What Will It Take To Have A Truly Free Kernel?
GNewSense Shines a Bright Light on Blobs
Knowing when a GNU/Linux distribution is free used to be simple. If all its software had licenses approved by the Free Software Foundation (FSF) or the Open Source Initiative, then a distribution was free. Otherwise, it wasn't.
The GNewSense team was the first to point out that the Linux kernel contained proprietary firmware blobs, and that many kernel drivers depended on external proprietary blobs, and has dedicated itself to producing an operating system with all this material removed.
As a result, the FSF has changed the definition of a free distribution, and a search for how to respond to this new definition is now well underway. Who wins and what solutions are implemented could have a major effect on the future of free and open source software.
The core of the debate
In some distros, people have advocated a kernel that meets the new definition, perhaps using Alexandre Oliva's linux-libre kernel. In some cases, these free kernels are being made available from non-official sources, such as Ali Gunduz's free kernels for Debian-based distributions. These solutions are supported by free software advocates, who see such efforts as a logical extension of basic definitions of software freedom.
However, others actively resist such solutions. Fedora Leader Paul Frields says, "Fedora's position on firmware is that firmware is something that you can't consider in the same case as the code that is running on a CPU. We don't find that a compelling argument for considering those things in the same way." A similar position was expressed on the debian-devel list earlier this month by developer Loic Minier, who suggests that, since the firmware is required for peripherals rather than for the CPU itself, it ought to fall into a separate category in discussions of freedom. Unsurprisingly, such claims are dismissed by free software advocates as meaningless hair-splitting.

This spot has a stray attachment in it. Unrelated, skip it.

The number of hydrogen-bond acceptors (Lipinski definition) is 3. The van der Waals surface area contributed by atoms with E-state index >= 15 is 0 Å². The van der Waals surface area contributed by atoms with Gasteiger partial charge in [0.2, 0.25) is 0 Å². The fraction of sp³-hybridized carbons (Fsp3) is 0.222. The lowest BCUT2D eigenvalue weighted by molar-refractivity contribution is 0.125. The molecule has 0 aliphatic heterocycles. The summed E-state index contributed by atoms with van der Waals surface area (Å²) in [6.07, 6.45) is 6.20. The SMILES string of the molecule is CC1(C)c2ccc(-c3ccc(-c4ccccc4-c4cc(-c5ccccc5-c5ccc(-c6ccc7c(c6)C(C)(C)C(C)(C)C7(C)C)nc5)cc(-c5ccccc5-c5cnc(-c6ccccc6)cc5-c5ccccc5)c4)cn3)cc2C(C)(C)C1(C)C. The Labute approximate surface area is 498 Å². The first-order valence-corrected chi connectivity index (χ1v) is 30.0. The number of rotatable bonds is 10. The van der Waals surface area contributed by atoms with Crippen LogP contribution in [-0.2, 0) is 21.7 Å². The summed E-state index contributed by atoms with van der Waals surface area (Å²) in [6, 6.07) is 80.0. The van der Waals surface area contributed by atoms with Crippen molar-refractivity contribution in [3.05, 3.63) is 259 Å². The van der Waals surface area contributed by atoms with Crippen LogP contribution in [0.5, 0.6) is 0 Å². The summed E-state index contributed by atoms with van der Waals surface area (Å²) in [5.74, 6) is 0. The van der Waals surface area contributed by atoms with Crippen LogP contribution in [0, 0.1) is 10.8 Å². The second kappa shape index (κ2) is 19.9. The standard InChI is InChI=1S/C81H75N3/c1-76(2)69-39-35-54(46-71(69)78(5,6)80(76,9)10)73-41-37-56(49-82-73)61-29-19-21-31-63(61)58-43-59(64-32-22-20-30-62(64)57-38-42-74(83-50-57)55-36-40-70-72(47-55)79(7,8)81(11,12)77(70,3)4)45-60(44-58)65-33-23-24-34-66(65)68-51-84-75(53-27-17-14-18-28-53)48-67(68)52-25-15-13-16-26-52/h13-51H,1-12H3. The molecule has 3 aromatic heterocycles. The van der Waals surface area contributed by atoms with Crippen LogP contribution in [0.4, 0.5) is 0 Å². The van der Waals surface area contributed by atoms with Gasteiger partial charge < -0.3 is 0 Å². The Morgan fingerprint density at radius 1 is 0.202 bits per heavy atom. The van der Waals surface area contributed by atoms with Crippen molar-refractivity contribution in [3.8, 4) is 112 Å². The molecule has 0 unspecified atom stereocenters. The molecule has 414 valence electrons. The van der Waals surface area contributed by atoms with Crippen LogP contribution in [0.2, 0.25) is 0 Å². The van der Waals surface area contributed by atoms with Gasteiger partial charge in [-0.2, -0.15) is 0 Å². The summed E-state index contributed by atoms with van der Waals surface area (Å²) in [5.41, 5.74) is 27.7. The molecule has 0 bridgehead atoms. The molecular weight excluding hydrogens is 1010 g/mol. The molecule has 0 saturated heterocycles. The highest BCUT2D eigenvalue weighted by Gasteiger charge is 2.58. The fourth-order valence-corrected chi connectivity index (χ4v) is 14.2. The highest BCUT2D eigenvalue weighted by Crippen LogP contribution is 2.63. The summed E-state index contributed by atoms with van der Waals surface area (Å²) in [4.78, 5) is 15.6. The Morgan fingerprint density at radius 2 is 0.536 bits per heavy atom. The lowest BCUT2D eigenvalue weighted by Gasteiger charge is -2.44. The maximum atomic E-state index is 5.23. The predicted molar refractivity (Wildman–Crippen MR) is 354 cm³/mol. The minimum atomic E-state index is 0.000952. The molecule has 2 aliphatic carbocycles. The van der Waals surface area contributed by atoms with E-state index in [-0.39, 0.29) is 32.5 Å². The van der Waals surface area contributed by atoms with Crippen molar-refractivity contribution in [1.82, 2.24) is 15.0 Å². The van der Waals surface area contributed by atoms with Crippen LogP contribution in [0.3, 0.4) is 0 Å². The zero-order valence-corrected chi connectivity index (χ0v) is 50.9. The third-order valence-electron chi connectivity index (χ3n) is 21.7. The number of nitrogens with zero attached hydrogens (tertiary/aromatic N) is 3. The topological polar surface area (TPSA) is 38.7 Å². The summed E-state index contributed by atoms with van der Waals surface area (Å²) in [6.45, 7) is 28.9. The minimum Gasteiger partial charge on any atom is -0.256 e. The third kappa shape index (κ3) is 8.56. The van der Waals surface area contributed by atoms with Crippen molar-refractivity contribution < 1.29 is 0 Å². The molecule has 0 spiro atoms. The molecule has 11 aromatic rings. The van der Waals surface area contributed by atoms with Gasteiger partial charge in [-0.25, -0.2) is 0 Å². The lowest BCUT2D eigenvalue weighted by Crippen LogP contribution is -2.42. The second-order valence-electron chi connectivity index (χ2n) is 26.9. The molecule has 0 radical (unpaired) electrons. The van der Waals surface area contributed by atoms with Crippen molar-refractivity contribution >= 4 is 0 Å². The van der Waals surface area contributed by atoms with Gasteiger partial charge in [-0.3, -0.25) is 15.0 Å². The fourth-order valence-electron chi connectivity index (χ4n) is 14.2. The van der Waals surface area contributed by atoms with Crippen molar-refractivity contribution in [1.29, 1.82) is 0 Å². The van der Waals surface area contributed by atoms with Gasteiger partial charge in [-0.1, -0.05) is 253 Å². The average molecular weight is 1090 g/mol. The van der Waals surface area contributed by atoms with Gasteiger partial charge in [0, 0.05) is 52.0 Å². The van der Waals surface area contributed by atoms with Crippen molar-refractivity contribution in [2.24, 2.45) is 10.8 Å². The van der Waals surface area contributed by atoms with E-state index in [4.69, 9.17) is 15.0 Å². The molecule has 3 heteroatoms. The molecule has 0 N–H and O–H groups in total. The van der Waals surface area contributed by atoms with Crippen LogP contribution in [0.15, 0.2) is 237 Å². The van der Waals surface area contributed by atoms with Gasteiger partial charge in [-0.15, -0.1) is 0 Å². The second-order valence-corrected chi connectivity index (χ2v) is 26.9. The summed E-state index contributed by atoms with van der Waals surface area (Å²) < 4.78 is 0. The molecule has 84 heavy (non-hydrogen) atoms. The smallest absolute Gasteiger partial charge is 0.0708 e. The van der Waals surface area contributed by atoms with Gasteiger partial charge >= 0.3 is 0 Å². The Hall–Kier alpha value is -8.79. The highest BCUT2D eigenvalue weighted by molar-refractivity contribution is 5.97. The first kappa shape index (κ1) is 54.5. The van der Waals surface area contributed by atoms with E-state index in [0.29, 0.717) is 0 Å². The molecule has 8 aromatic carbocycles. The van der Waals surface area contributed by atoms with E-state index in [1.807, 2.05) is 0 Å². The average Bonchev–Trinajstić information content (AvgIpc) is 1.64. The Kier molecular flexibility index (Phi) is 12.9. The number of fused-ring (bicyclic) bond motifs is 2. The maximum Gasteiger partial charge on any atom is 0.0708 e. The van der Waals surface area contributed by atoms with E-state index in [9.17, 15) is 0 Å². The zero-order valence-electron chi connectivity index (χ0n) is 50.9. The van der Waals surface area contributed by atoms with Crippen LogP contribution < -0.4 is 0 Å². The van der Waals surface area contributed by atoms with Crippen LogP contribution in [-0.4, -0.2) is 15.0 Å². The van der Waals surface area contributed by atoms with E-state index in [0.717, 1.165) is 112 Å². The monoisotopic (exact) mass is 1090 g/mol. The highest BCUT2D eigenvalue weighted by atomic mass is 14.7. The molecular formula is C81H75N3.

A more logically consistent argument against a kernel that meets the new definition of freedom is that removing proprietary firmware would leave GNU/Linux considerably weaker, especially in support for wireless cards and webcams. Kernel developer David Woodhouse describes such solutions as "bizarre" and its supporters as "fanatics," adding that, in discussions in the Fedora Project, "There was, understandably, a lot of resistance to the idea of just shipping a partially-disabled kernel."
In other words, the issue reveals the usual polarizations in the community between free software supporters, who value freedom above anything else, and open source advocates, for whom the issue is software quality and user convenience. The debate has often become heated, but several distributions -- among them Debian, Fedora, and Ubuntu -- are now looking for solutions that will satisfy both sides.
Looking for solutions
One of the more interesting approaches to the problem has been unfolding for the last couple of months on the debian-devel list. The Debian distribution has always supported both software freedom and user convenience by dividing packages by repositories: Those that are free go into the main repository, those that are free but depend on other proprietary software go into contrib, and proprietary software into non-free.
With this arrangement, those who want a free system can easily obtain it by only enabling the main repository in their list of software sources, while others can enable contrib and non-free. Recent discussion has centered on where to put proprietary firmware -- either in contrib or non-free, or in a new category. Alternatively, the definition of what qualifies for the main repository might be changed to allow the firmware to be placed there. The Debian developers are now slowly moving towards a general resolution to decide how to handle the situation, although discussion seems bogged down about what solutions and approaches to include on the ballot and how each should be worded.
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